In the previous issue of Around Africa [May 2004, pg. 2] we previewed how the resolution describes the growing global water crisis and urges Congress to affirm that water is a public trust and a public good, not a private commodity, and to recognize that governments have the duty to ensure equitable access to water for everyone. It holds that all members of society should meaningfully participate in water conservation and distribution decisions. It affirms the UN's Millennium Development Goals and rejects using international loans to force water privatization on countries.

Lack of access to life-giving water affects millions of people in Africa and elsewhere. Mother Jones Magazine drove home this fact in a striking article called “South Africa's Driest Season” [Nov/Dec 2002, pg. 39]. It profiled families in Mbabe village, KwaZulu-Natal Province. There people like 70-year old Metolina Mthembu must support her family on a pension of $50 per month. In 2000 the government had installed a metered water tap just steps from her home, but she cannot always find the $7 per month she needs to use it. When she falls behind in her payments the local utility disconnects the tap. Mthembu has no choice but to walk a quarter-mile to a small, muddy brown river to fetch water. Many women and children trudge considerably farther than that. She knows the river water is unsafe; she and others in the village, including her daughter, came down with cholera from drinking it. In fact, shortly after local authorities throughout the country began shutting off water to people for late payments, South Africa endured one of the worst outbreaks of cholera in its history.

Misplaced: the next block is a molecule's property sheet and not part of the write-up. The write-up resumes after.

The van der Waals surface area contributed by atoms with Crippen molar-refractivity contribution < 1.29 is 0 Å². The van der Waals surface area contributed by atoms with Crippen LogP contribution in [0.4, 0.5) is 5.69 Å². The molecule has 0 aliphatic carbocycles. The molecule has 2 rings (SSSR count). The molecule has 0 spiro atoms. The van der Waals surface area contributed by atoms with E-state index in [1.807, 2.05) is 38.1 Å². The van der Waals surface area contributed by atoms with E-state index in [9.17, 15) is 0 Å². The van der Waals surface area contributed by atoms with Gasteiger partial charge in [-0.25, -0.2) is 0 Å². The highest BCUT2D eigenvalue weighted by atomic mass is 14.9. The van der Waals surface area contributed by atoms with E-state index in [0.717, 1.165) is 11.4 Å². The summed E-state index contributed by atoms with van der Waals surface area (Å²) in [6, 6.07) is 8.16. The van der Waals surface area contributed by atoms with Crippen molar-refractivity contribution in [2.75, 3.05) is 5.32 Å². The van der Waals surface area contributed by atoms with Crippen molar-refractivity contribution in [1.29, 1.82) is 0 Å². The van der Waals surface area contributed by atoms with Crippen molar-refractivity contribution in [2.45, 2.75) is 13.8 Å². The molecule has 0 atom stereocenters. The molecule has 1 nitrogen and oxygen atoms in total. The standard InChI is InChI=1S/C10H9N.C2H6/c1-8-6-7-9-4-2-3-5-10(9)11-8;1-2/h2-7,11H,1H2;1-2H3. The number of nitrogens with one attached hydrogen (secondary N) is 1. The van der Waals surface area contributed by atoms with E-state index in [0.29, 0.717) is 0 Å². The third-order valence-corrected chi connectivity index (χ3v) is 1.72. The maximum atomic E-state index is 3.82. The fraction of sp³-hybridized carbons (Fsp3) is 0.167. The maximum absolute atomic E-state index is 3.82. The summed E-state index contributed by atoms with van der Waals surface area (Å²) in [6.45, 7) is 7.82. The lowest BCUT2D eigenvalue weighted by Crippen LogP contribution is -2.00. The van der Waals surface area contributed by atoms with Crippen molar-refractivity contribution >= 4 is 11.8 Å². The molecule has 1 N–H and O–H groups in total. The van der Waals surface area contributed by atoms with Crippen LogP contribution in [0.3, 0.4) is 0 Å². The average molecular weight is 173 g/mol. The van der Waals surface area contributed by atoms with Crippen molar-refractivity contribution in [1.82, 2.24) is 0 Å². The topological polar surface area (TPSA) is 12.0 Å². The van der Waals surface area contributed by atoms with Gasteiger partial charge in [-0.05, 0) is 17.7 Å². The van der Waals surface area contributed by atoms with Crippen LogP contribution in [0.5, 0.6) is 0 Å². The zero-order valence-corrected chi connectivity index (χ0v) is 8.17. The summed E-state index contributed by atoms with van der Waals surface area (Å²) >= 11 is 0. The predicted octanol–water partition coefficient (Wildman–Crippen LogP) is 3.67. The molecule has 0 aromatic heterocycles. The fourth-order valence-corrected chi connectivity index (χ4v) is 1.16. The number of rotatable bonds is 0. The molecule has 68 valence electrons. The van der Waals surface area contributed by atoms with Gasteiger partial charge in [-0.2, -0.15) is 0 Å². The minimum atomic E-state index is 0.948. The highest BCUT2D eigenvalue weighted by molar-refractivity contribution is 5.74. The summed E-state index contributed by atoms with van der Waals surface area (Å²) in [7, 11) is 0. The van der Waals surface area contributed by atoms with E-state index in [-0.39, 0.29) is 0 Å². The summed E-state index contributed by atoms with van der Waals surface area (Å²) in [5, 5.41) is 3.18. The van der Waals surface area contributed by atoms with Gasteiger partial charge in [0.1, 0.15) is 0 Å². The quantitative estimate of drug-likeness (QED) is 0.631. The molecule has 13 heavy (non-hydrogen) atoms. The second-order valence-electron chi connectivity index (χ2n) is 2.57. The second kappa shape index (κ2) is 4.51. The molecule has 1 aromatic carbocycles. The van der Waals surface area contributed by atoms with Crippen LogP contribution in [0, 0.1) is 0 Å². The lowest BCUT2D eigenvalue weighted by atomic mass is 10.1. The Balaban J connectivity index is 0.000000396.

Why meters for people who cannot afford to pay for the water? Mother Jones points out that “Pressured by international lenders such as the World Bank and IMF, the government adopted a conservative fiscal measure known as 'cost recovery,' which requires public services such as water and electricity … to pay for themselves, often through increased fees; it also encourages turning those utilities over to private companies. Several South African cities have already turned over their water operations to multinational companies like France-based Vivendi Universal and Suez. For the nation's remaining municipal authorities, the first step toward privatization is to try to turn public utilities into profit centers that can attract investors.”